Automotive journalists seem to always want to drive electric cars on long journies and then write about searching for a plug, how long it takes to charge the car, etc. This is pointless. Batteries go dead and then you charge them. We get it. How about the experience of daily use?
Before you buy any car, you need to ask yourself how you will use it. Most of my driving is around the city. I take my 4-year-old to daycare. I drive to the office. I make trips to the store. After work, I often have to go to some Scout activity around town with my teenager. These trips represent the bulk of my driving. One revelation that I had was that, even though I spend a lot of time in the car, I don't actually go very far. Seattle has awful traffic. There is a lot of crawling along at 15 mph on the freeway or stop and go on surface streets. My car tracks average speed and reports that mine is 21 mph over the last year. This combination of not driving very far, or fast, is terrible on most gas vehicles, but excellent for electric vehicles. Once you master the art of using the regenerating braking instead of the brake pedal (just lift off of the accelerator), you are set. Yes, my i3 has three driving modes that include EcoPro and EcoPro+, but I just leave it in Comfort. I have the climate control on, the seat heaters blazing, and I make full use of the immediate torque of the electric motor. After a whole day of driving around, I usually have half of the battery left. I never go to a gas station (except for snacks) and my home charger ends up costing me three cents per mile.
What about long road trips, you ask? Many of the reviews on the i3 that I have seen have been done in Europe. Reviewers take their cars on "long journies" which, by American standards, are adorable. From my house, my 2015 i3 can't even reach any of the four Scout Camps owned by the Chief Seattle Council. A newer i3 could reach a camp, but would not be able to return. I do have a solution for this. It's called a pickup. An F-150, 4-door pickup with a canopy that can hold 5 people and all of their gear, to be exact. It also has 4-wheel drive, skid plates, a lockable rear differential, plenty of ground clearance, and a 35-gallon gas tank so I can and do drive it anywhere in all weather. It is just silly to try to try to make a city car into a road trip car. That is not what it is good at. The i3 is brilliant at parallel parking, and it is a lovely, comfortable place to hang out while you are stuck in traffic. In a blizzard in the mountains, I want my truck, but it is hopeless in a parking garage in the city. They have different competencies and their power source is merely anecdotal.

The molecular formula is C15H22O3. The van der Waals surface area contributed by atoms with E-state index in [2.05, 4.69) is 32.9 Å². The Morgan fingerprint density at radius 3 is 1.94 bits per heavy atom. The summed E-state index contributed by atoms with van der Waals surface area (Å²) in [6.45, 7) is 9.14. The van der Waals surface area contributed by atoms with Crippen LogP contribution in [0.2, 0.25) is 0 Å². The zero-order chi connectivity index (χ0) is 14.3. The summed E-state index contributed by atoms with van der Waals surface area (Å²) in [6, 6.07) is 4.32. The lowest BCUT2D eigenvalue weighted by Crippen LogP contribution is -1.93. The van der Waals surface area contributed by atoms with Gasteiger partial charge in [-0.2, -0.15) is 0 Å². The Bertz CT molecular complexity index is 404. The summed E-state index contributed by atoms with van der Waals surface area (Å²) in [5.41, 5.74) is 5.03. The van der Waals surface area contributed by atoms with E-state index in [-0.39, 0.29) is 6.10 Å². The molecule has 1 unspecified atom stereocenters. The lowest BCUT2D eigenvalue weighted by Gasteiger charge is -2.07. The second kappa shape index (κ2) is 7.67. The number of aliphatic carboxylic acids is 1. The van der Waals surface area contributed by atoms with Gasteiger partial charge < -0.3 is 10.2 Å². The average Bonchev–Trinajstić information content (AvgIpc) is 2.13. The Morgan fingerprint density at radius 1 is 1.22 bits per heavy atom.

The main thing that you need in order to be happy with an electric car is a home charger. In the US, that means getting an electrician to install a 220-volt outlet in your garage. My house is old, and only has 150 amp service from the power company, so the electrician said that I would need new a new, 200 amp connection and a new breaker box for a total of $4000. Fortunately, I literally married the girl next door and her house had room on the breaker panel for a new connection, so the plug is in her garage. I recommend researching the plug before you buy an electric car so you can avoid a surprise expense. The car came with a 110-volt charger, but it takes 20 hours to charge the car so it is, essentially, useless. Once you have a plug installed, you are set. I just ordered a charger from Home Depot for half the price that BMW charges. It isn't heavy and installs with a couple of screws.